The ghost town that preserves Spain’s past

Pueblo Viejo de Belchite, in Zaragoza, is one of the perhaps one of the most renowned haunted places in Spain. Its historical value has reached our days and still overwhelms those who decide to visit it. It is also known as the ghost town of the Civil War, devastated in the Battle of Belchite. The survivors of the continuous bombing that took place there were moved to a nearby town, known as Belchite Nuevo.


Belchite. | Shutterstock

Thus, Pueblo Viejo de Belchite keeps intact the devastation of a war in which both sides contributed to the destruction of the town. In this way, the old town of Belchite has survived to this day as an indelible memory of the consequences of the siege, bombing and shooting that the town received, in which more than 5,000 people lost their lives.

What remains of the Spanish Civil War

Battle of Belchite

Coveted by the Republican front, the Battle of Belchite, one of the most famous of the Civil War, began in the summer of 1937, on the 24th of August. This battle was part of the offensive of the People’s Army of the Republic over Zaragoza.

The Nationalists, who had control of the town, waited for the Republican offensive, with more than 3,000 fighters armed with machine guns and mortars with which to defend the city. Thus, the rebellious troops were prepared to resist a long siege. However, the Republican army decided to attack the city without delay, as it could not waste any more time. In this way, the fighting took over the streets. Water was cut off for those under siege and, as the fighting progressed, the lack of medical and food supplies became more apparent.

Belchite Viejo.

Belchite Viejo. | Shutterstock

The 15th International Brigade also took part in the Republican offensive and for Franco’s troops it was too much. On the 31st of August, the brigade managed to reach the local oil factory. The Republican aviation bombed the town centre a day later. The Calle Mayor was the scene of many of the battles. Although on the 4th of September the Town Hall and the church of St Martin de Tours still put up resistance, the following day the republican forces took the church.

Despite Belchite’s resistance, the town was almost completely devastated. When the war ended, the regime of Francisco Franco did not want to rebuild Belchite but to create a new one next to it. Today it is known as Belchite Nuevo. The ruins were left as a reminder of the Civil War, known as Pueblo Viejo de Belchite.

Belchite Viejo, a ghost town

The ghost town of Belchite resists as a memory of a bloody war, as an event of the past that cannot be repeated. Pueblo Viejo de Belchite can be visited by booking a guided tour, which is also available at night.

What remains of Belchite Viejo.

What remains of Belchite Viejo. | Shutterstock

The ruins of Belchite are frightening. The houses were hit by bullets and bombing. Nor did the churches receive mercy, a refuge for people who hoped to be saved from the massacre and found ashes and flames in them.

Today, as you walk through the streets of Pueblo Viejo de Belchite, you can see the shattered houses and roofless churches. The ruins caused by war planes are visible at every step. Without a doubt, an overwhelming experience.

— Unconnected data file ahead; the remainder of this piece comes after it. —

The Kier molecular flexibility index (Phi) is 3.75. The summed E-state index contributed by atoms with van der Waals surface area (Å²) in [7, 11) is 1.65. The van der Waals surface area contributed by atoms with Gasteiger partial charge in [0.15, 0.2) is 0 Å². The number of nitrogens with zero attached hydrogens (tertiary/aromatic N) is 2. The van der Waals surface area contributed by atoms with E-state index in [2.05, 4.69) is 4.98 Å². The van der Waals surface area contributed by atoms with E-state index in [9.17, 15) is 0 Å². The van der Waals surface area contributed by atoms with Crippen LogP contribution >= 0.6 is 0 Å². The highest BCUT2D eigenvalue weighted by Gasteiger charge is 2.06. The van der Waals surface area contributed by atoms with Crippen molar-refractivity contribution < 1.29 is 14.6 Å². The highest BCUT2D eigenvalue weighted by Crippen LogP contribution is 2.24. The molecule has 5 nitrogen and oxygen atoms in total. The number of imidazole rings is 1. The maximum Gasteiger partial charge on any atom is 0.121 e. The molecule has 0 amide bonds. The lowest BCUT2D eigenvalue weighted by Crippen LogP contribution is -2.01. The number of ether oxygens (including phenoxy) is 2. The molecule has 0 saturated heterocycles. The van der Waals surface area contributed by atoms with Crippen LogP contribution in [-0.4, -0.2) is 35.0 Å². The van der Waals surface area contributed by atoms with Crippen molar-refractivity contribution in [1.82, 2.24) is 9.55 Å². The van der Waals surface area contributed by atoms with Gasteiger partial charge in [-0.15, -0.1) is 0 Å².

What to see in Pueblo Viejo de Belchite

Arco de la Villa

Considered the main entrance to Belchite, the Arco de la Villa leads visitors to the Calle Mayor. Although it is not known exactly when it was built, it is believed to date back to the 18th century. It is in the Baroque-Mudejar style

Church of San Martín de Tours

Ruins of the Church of San Martín de Tours.

Ruins of the Church of San Martín de Tours. | Shutterstock

This brick building stands in the Plaza de la Iglesia, to the left of which are the ruins of the Convent of San Rafael. Of Gothic-Mudejar style, it was once the main parish church of Belchite. It was built in the first half of the 14th century. The Mudejar style can be seen in its polygonal apse and in the Almohad minaret tower.

Later, in the 16th century, some extensions were made. The traditional Aragonese gallery was recreated in the nave, as well as side chapels from the 17th century. Its monumental facade dates from the 19th century. Duke of Híjar was buried in its crypt, but a few years ago it was discovered that the coffin was empty.

Natalio Baquero was one of the last inhabitants to leave Pueblo Viejo de Belchite. He wrote the famous coplilla found on the door of this church:

“Pueblo Viejo de Belchite/ Ya no te rondan zagales/ Ya no se oirán las jotas/ Que cantaban nuestros padres”.

Convent of San Rafael

Convent of San Rafael.

Convent of San Rafael. | Shutterstock

The Convent of San Rafael was built in the 18th century and belonged to the Dominican Sisters of San Rafael. During the war it suffered important damages.

Church of San Juan

Torre del Reloj (the Clock Tower).

Torre del Reloj (the Clock Tower). | Shutterstock

Located in the centre of the village, it was known as Torre del Reloj (the Clock Tower), since a clock was placed at the top of the tower to inform the neighbours of the time. The Clock Tower is what remains of the Church of San Juan. It was built between the 14th and 15th centuries in the Mudejar style.

Church and Convent of San Agustín

Convent of San Agustín.

Convent of San Agustín. | Shutterstock

Although it was badly damaged during the war, it now stands out for its monumentality. It belonged to the order of the Augustinian Hermits; who settled in Belchite at the end of the 16th century and remained there until the 19th century. The forms and styles of the Baroque and Neoclassical can be seen and, as in the rest of the buildings in the village, it was built in brick.

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